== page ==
number = ,
volume = 327,
place = {United States},
year = {Wed Aug 03 00:00:00 EDT 2016},
month = {Wed Aug 03 00:00:00 EDT 2016}
}

Journal Article:
Free Publicly Available Full Text
Publisher's Version of Record

Citation Metrics:
Cited by: 6works
Citation information provided by
Web of Science

Save / Share:
  • The Br-2/H-2 redox flow cell shows promise as a high-power, low-cost energy storage device. The effect of various aspects of material selection, processing, and assembly of electrodes on the operation, performance, and efficiency of the system is determined. In particular, (+) electrode thickness, cell compression, hydrogen pressure, and (-) electrode architecture are investigated. Increasing hydrogen pressure and depositing the (-) catalyst layer on the membrane instead of on the carbon paper backing layers have a large positive impact on performance, enabling a limiting current density above 2 A cm(-2) and a peak power density of 1.4 W cm(-2). Maximum energymore » efficiency of 79 % is achieved. In addition, the root cause of limiting-current behavior in this system is elucidated, where it is found that Br- reversibly adsorbs at the Pt (-) electrode for potentials exceeding a critical value, and the extent of Br- coverage is potential-dependent. This phenomenon limits maximum cell current density and must be addressed in system modeling and design. These findings are expected to lower system cost and enable higher efficiency.« less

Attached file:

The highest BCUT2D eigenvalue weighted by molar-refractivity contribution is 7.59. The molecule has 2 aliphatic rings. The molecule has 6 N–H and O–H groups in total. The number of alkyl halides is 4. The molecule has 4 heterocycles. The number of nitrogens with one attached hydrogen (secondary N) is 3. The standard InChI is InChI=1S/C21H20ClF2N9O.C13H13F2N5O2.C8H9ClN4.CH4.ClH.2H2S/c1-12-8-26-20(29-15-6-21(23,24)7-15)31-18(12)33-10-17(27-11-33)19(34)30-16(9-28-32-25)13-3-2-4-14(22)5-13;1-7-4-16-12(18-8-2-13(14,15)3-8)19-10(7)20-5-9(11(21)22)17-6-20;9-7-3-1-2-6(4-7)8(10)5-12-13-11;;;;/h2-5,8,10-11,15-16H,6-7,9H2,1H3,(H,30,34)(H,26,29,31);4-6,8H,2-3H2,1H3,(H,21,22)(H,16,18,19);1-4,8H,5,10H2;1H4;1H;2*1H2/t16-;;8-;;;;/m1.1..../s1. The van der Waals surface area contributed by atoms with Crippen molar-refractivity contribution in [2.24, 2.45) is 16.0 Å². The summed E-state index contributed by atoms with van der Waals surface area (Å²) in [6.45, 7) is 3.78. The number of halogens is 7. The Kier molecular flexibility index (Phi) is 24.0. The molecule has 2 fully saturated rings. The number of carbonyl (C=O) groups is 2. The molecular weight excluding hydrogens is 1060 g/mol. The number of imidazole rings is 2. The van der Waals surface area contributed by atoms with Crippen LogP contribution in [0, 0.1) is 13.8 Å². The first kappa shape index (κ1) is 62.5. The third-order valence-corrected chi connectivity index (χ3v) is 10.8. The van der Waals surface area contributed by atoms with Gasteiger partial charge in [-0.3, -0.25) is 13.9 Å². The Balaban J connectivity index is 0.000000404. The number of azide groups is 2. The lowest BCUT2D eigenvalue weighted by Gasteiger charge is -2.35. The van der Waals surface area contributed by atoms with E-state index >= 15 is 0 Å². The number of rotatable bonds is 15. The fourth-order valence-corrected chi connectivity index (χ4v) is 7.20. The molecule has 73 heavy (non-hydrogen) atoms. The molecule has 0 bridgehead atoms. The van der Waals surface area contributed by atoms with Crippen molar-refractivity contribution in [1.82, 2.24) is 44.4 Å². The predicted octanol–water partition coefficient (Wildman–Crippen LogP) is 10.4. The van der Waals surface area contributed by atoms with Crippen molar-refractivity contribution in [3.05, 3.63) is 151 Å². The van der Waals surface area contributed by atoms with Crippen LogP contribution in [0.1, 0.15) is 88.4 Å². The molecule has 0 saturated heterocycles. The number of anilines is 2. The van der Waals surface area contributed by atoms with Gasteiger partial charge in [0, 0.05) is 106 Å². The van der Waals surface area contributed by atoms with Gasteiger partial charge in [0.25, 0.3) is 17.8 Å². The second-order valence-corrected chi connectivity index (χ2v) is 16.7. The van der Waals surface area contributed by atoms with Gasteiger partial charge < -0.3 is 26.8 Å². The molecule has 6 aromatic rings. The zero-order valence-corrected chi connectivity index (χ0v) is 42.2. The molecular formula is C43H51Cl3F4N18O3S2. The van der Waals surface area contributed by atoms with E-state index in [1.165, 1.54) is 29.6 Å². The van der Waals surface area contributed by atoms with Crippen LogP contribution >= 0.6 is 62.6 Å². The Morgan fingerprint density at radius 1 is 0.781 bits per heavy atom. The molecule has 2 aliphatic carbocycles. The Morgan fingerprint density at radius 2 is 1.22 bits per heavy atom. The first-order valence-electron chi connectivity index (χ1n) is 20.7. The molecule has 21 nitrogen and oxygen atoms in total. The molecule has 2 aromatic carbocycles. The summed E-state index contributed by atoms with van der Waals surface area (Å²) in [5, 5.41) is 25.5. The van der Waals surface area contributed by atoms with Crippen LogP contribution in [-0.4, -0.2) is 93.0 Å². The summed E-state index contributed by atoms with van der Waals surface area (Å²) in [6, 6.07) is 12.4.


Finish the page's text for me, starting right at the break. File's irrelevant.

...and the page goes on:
• The Br-2/H-2 redox flow cell shows promise as a high-power, low-cost energy storage device. In this paper, the effect of various aspects of material selection and processing of proton exchange membranes on the operation of the Br-2/H-2 redox flow cell is determined. Membrane properties have a significant impact on the performance and efficiency of the system. In particular, there is a tradeoff between conductivity and crossover, where conductivity limits system efficiency at high current density and crossover limits efficiency at low current density. The impact of thickness, pretreatment procedure, swelling state during cell assembly, equivalent weight, membrane reinforcement, and additionmore » of a microporous separator layer on this tradeoff is assessed. NR212 (50 mu m) pretreated by soaking in 70 degrees C water is found to be optimal for the studied operating conditions. For this case, an energy efficiency of greater than 75% is achieved for current density up to 400 mA cm(-2), with a maximum obtainable energy efficiency of 88%. A cell with this membrane was cycled continuously for 3164 h. Membrane transport properties, including conductivity and bromine and water crossover, were found to decrease moderately upon cycling but remained higher than those for the as-received membrane. (C) 2015 Elsevier B.V. All rights reserved.« less
  • A laboratory-scale cell was constructed to test the performance of V(II)/V(III) and V(IV)/V(V) half-cells in an all-vanadium redox battery. Graphite plates were used as electrodes, and the membrane was manufactured from a sulfonated polyehylene anion-selective material. The average charging efficiency of the cell was over 90 percent. Stability tests on the reduced and oxidized electrolytes, measured over the temperature range of -5 C to 60 C, showed no accelerated decomposition at high temperatures and no crystallization at the lower temperatures. After prolonged usage, however, a slow deterioration of the positive electrode and the membrane was observed. 9 references.